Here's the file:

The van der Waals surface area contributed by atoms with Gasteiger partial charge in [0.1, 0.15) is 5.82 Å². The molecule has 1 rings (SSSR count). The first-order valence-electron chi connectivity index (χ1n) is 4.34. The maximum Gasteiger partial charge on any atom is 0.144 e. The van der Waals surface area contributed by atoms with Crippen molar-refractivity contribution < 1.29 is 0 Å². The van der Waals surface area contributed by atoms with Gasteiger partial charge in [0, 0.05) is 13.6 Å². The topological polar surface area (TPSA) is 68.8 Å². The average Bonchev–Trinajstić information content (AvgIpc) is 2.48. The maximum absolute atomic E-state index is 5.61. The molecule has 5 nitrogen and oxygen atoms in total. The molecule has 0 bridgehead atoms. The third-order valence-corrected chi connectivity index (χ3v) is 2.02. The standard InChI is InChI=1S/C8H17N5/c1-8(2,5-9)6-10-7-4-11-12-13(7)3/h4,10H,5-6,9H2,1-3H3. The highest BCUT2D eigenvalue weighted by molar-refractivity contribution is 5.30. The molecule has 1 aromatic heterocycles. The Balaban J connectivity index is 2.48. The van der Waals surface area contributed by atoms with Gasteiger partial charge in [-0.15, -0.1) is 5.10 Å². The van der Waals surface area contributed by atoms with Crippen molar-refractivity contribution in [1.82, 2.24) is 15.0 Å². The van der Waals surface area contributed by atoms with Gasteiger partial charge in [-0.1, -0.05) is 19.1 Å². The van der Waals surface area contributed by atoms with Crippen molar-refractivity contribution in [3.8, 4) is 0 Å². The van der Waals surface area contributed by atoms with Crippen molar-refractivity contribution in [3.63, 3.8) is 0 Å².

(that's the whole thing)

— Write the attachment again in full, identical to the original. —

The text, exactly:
The van der Waals surface area contributed by atoms with Gasteiger partial charge in [0.1, 0.15) is 5.82 Å². The molecule has 1 rings (SSSR count). The first-order valence-electron chi connectivity index (χ1n) is 4.34. The maximum Gasteiger partial charge on any atom is 0.144 e. The van der Waals surface area contributed by atoms with Crippen molar-refractivity contribution < 1.29 is 0 Å². The van der Waals surface area contributed by atoms with Gasteiger partial charge in [0, 0.05) is 13.6 Å². The topological polar surface area (TPSA) is 68.8 Å². The average Bonchev–Trinajstić information content (AvgIpc) is 2.48. The maximum absolute atomic E-state index is 5.61. The molecule has 5 nitrogen and oxygen atoms in total. The molecule has 0 bridgehead atoms. The third-order valence-corrected chi connectivity index (χ3v) is 2.02. The standard InChI is InChI=1S/C8H17N5/c1-8(2,5-9)6-10-7-4-11-12-13(7)3/h4,10H,5-6,9H2,1-3H3. The highest BCUT2D eigenvalue weighted by molar-refractivity contribution is 5.30. The molecule has 1 aromatic heterocycles. The Balaban J connectivity index is 2.48. The van der Waals surface area contributed by atoms with Gasteiger partial charge in [-0.15, -0.1) is 5.10 Å². The van der Waals surface area contributed by atoms with Crippen molar-refractivity contribution in [1.82, 2.24) is 15.0 Å². The van der Waals surface area contributed by atoms with Gasteiger partial charge in [-0.1, -0.05) is 19.1 Å². The van der Waals surface area contributed by atoms with Crippen molar-refractivity contribution in [3.8, 4) is 0 Å². The van der Waals surface area contributed by atoms with Crippen molar-refractivity contribution in [3.63, 3.8) is 0 Å².